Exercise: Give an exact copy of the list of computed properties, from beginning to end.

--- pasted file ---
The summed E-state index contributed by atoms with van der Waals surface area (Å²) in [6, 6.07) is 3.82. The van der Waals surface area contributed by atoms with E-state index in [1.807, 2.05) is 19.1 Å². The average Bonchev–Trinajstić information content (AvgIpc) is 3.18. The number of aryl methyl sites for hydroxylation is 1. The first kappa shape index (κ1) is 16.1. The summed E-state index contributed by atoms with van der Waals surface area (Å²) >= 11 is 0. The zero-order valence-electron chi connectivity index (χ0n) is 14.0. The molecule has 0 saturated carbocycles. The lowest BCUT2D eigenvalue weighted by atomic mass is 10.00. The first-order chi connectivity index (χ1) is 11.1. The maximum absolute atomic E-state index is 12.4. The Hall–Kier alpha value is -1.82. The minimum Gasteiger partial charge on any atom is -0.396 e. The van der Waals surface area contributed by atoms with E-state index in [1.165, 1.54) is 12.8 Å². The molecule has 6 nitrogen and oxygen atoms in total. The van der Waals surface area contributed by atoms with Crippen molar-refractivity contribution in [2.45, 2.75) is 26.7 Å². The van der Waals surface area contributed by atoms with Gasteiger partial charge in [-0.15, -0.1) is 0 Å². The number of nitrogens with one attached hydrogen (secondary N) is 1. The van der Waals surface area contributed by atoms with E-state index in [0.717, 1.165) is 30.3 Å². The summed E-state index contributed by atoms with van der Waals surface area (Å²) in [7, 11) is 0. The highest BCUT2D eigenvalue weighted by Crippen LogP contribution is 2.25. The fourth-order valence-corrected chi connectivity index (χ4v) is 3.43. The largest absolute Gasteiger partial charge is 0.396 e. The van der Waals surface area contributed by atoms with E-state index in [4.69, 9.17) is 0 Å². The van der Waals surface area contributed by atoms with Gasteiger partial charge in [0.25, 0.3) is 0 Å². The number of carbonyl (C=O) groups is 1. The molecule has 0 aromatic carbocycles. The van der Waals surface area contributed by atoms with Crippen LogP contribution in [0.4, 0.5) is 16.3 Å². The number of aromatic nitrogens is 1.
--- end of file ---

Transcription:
The summed E-state index contributed by atoms with van der Waals surface area (Å²) in [6, 6.07) is 3.82. The van der Waals surface area contributed by atoms with E-state index in [1.807, 2.05) is 19.1 Å². The average Bonchev–Trinajstić information content (AvgIpc) is 3.18. The number of aryl methyl sites for hydroxylation is 1. The first kappa shape index (κ1) is 16.1. The summed E-state index contributed by atoms with van der Waals surface area (Å²) >= 11 is 0. The zero-order valence-electron chi connectivity index (χ0n) is 14.0. The molecule has 0 saturated carbocycles. The lowest BCUT2D eigenvalue weighted by atomic mass is 10.00. The first-order chi connectivity index (χ1) is 11.1. The maximum absolute atomic E-state index is 12.4. The Hall–Kier alpha value is -1.82. The minimum Gasteiger partial charge on any atom is -0.396 e. The van der Waals surface area contributed by atoms with E-state index in [1.165, 1.54) is 12.8 Å². The molecule has 6 nitrogen and oxygen atoms in total. The van der Waals surface area contributed by atoms with Crippen molar-refractivity contribution in [2.45, 2.75) is 26.7 Å². The van der Waals surface area contributed by atoms with Gasteiger partial charge in [-0.15, -0.1) is 0 Å². The number of nitrogens with one attached hydrogen (secondary N) is 1. The van der Waals surface area contributed by atoms with E-state index in [0.717, 1.165) is 30.3 Å². The summed E-state index contributed by atoms with van der Waals surface area (Å²) in [7, 11) is 0. The highest BCUT2D eigenvalue weighted by Crippen LogP contribution is 2.25. The fourth-order valence-corrected chi connectivity index (χ4v) is 3.43. The largest absolute Gasteiger partial charge is 0.396 e. The van der Waals surface area contributed by atoms with E-state index in [4.69, 9.17) is 0 Å². The van der Waals surface area contributed by atoms with Gasteiger partial charge in [0.25, 0.3) is 0 Å². The number of carbonyl (C=O) groups is 1. The molecule has 0 aromatic carbocycles. The van der Waals surface area contributed by atoms with Crippen LogP contribution in [0.4, 0.5) is 16.3 Å². The number of aromatic nitrogens is 1.